In 1984, Stewart Brand, founder of the Whole Earth Catalog, spoke with Apple co-founder Steve Wozniak at a conference in California.

“On the one hand,” he said, “information wants to be expensive, because it’s so valuable. The right information in the right place just changes your life. On the other hand, information wants to be free, because the cost of getting it out is getting lower and lower all the time.”

The conversation took place at the first Hacker’s Conference and should be – but isn’t – understood in that context. The tension between restricted information and demand for it. Brand’s saying has instead become shorthand for an ethos: the advent of the Internet has greased a slippery slope away from walls and artificial restrictions, and we should be pushing it along. “Information wants to be free.”

It doesn’t.

Take one specific type of information: content. The economic tension between content creators and those who want to access that content has by no means faded with the universalization of the Internet. The music industry was shaken, splintered, and rebuilt by digital music sharing (and with the help of a computer company, Apple). The movie industry is a behind on that curve — but not far. MG Siegler recently noted the inexplicability of his not being able to pay HBO (at least, not a reasonable amount of money) to watch the second season of Game of Thrones — a complaint that it’s hard to believe will still exist in five years.

Likewise the news media. The New York Times announced it was revising its “paywall,” giving non-subscribers ten free articles a month instead of the twenty they’ve enjoyed over the past year. The Times example is being hailed as a success: when it was announced, the paywall was treated with skepticism. Even the drop from 20 to 10 free articles is indicative that things are working. The decision is a data-based refinement that better reflects how people use the site. It’s an economic refinement to a specific model of information-sharing.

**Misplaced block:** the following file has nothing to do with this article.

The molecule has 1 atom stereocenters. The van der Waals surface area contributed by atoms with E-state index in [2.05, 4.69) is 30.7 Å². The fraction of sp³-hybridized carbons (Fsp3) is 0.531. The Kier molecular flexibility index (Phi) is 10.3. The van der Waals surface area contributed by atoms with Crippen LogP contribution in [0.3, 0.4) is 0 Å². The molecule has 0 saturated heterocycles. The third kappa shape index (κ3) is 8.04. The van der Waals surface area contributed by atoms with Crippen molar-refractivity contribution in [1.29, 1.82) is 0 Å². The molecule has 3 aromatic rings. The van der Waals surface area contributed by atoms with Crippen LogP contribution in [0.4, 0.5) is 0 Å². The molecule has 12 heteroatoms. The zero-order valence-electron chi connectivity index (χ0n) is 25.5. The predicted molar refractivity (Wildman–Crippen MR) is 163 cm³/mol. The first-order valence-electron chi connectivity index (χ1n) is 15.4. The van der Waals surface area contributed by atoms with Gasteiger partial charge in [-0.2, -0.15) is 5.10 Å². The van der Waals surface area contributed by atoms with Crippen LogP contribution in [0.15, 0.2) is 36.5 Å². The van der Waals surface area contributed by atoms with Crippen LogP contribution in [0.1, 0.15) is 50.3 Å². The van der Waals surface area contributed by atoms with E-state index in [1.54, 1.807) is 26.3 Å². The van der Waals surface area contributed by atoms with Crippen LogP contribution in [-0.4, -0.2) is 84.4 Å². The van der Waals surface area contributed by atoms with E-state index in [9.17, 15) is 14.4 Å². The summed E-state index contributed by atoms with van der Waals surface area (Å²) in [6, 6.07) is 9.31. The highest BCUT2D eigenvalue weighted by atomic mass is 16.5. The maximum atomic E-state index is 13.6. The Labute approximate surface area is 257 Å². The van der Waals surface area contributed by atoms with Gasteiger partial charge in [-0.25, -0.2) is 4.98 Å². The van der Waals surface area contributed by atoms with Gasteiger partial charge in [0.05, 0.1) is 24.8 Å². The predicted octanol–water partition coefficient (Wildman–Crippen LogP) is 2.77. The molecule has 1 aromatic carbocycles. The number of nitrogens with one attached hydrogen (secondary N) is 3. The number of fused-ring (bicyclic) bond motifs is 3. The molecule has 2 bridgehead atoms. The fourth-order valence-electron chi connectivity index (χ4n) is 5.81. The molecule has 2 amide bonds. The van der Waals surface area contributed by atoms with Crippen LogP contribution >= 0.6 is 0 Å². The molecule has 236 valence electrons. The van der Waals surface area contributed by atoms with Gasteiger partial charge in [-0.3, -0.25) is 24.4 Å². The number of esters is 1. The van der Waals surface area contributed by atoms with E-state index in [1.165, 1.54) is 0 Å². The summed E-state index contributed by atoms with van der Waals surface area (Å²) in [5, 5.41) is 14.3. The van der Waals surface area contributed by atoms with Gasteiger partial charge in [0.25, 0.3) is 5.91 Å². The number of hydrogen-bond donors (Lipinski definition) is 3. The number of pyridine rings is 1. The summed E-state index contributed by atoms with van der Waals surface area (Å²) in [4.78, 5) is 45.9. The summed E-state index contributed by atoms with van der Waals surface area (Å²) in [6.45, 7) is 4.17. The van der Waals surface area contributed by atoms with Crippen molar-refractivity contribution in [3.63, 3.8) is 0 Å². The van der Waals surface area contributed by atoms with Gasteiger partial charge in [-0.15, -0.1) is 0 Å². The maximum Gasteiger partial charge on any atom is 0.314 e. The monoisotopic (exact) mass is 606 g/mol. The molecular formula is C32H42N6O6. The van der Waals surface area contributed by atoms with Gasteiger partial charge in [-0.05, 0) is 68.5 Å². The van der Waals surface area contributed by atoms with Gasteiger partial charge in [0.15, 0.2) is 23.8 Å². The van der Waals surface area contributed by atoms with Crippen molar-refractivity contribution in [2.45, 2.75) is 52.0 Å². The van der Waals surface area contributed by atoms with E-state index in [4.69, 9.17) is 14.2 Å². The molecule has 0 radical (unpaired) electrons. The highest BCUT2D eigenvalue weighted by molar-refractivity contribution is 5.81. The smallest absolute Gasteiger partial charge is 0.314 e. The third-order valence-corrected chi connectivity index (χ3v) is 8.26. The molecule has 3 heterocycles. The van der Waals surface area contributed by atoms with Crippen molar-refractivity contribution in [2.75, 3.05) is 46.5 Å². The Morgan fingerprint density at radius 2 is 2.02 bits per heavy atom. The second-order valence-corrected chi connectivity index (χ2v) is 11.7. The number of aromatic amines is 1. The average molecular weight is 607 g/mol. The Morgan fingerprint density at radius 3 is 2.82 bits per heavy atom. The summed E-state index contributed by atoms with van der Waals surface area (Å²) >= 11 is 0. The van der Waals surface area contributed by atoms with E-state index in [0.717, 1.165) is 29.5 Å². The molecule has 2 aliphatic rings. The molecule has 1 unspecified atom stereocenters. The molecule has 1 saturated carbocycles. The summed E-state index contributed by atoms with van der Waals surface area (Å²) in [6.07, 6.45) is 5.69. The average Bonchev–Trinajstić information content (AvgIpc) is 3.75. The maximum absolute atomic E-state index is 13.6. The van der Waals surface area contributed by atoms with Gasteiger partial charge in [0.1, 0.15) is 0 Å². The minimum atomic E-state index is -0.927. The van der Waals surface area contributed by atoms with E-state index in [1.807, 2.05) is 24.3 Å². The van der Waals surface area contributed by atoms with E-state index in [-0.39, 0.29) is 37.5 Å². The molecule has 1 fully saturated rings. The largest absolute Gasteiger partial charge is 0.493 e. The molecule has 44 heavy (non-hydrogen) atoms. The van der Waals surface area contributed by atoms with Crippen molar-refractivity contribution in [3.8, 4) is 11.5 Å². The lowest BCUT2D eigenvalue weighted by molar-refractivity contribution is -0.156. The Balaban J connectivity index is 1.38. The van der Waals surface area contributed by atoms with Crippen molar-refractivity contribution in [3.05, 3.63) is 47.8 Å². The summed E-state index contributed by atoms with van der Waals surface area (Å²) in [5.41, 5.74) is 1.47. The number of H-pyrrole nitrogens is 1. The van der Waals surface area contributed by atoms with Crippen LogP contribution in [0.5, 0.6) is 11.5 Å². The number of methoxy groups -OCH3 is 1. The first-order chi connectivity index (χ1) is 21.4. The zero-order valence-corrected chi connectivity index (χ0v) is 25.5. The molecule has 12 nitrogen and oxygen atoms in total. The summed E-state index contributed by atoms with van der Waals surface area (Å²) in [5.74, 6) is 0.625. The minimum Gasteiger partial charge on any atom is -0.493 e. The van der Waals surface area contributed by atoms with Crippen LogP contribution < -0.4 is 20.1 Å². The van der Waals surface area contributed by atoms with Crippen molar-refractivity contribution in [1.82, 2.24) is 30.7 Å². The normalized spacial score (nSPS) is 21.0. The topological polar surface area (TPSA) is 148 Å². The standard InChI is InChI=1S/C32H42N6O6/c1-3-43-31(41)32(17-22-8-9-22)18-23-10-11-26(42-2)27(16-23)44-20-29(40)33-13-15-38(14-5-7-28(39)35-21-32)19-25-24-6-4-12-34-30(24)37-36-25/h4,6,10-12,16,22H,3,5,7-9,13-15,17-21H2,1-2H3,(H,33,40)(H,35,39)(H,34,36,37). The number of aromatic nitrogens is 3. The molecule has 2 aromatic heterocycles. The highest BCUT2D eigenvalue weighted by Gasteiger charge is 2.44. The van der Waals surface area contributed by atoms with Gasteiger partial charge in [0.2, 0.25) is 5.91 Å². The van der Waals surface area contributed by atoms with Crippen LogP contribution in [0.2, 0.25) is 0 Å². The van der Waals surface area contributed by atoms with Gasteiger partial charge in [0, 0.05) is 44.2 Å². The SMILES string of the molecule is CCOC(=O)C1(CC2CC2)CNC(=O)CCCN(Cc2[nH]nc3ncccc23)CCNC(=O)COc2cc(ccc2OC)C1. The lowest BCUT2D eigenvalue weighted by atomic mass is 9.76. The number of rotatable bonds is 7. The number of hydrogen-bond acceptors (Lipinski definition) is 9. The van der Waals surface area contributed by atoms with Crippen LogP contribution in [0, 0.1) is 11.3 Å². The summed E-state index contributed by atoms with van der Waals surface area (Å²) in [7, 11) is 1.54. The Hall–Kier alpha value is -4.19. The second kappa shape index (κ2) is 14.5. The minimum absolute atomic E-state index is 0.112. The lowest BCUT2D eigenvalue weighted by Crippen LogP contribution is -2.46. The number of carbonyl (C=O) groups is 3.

This model is, in a sense, the same as that of music, and it’s where movies are headed — information, once all locked away and then all free, becomes free, to a point. Reshaped in different contexts and still nascent, the model seems as if it could work more broadly.

At least for content. Non-economic tensions surrounding the freedom of information are harder to resolve. That Mike Daisey’s story about workers at an Apple factory was a fabrication was information locked away within Mike Daisey. The world wanted it to be free; Daisey didn’t.

Or consider what happened on that street in the Orlando suburbs. Only George Zimmerman knows what happened to Trayvon Martin, only he knows exactly what happened in that confrontation — and it’s not clear that the whole story has emerged. There’s a huge amount of value in that information, just as there was in what Daisey knew.

Information doesn’t want to be free. We just want it to be. Whether it’s so that justice can be served or because we want to see what happens to Tyrion Lannister on Game of Thrones, information spurs demand.

Sometimes, it’s demand that money can’t buy.

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